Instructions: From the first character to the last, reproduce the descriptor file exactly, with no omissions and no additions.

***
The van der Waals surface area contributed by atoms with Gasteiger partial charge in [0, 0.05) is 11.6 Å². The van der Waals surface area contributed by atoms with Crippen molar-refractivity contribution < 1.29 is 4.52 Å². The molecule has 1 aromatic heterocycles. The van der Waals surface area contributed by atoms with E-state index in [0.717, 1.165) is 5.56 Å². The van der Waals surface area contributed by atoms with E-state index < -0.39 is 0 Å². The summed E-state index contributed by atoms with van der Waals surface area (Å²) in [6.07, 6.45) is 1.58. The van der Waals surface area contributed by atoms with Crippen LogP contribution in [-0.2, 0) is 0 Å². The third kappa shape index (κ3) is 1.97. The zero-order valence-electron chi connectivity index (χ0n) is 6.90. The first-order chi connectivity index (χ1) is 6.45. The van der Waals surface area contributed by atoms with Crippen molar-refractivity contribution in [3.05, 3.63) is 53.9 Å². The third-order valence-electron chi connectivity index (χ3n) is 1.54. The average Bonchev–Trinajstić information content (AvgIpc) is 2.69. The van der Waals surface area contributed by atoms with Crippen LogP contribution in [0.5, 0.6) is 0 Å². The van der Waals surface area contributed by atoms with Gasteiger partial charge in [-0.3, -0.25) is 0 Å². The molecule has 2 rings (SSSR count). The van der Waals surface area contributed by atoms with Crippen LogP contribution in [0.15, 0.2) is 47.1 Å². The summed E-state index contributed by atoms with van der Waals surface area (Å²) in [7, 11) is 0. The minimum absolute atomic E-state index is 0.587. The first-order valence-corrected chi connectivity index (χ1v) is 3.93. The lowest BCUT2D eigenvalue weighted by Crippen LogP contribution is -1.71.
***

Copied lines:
The van der Waals surface area contributed by atoms with Gasteiger partial charge in [0, 0.05) is 11.6 Å². The van der Waals surface area contributed by atoms with Crippen molar-refractivity contribution < 1.29 is 4.52 Å². The molecule has 1 aromatic heterocycles. The van der Waals surface area contributed by atoms with E-state index in [0.717, 1.165) is 5.56 Å². The van der Waals surface area contributed by atoms with E-state index < -0.39 is 0 Å². The summed E-state index contributed by atoms with van der Waals surface area (Å²) in [6.07, 6.45) is 1.58. The van der Waals surface area contributed by atoms with Crippen LogP contribution in [-0.2, 0) is 0 Å². The third kappa shape index (κ3) is 1.97. The zero-order valence-electron chi connectivity index (χ0n) is 6.90. The first-order chi connectivity index (χ1) is 6.45. The van der Waals surface area contributed by atoms with Crippen molar-refractivity contribution in [3.05, 3.63) is 53.9 Å². The third-order valence-electron chi connectivity index (χ3n) is 1.54. The average Bonchev–Trinajstić information content (AvgIpc) is 2.69. The van der Waals surface area contributed by atoms with Crippen LogP contribution in [0.5, 0.6) is 0 Å². The van der Waals surface area contributed by atoms with Gasteiger partial charge in [-0.3, -0.25) is 0 Å². The molecule has 2 rings (SSSR count). The van der Waals surface area contributed by atoms with Crippen LogP contribution in [0.15, 0.2) is 47.1 Å². The summed E-state index contributed by atoms with van der Waals surface area (Å²) in [7, 11) is 0. The minimum absolute atomic E-state index is 0.587. The first-order valence-corrected chi connectivity index (χ1v) is 3.93. The lowest BCUT2D eigenvalue weighted by Crippen LogP contribution is -1.71.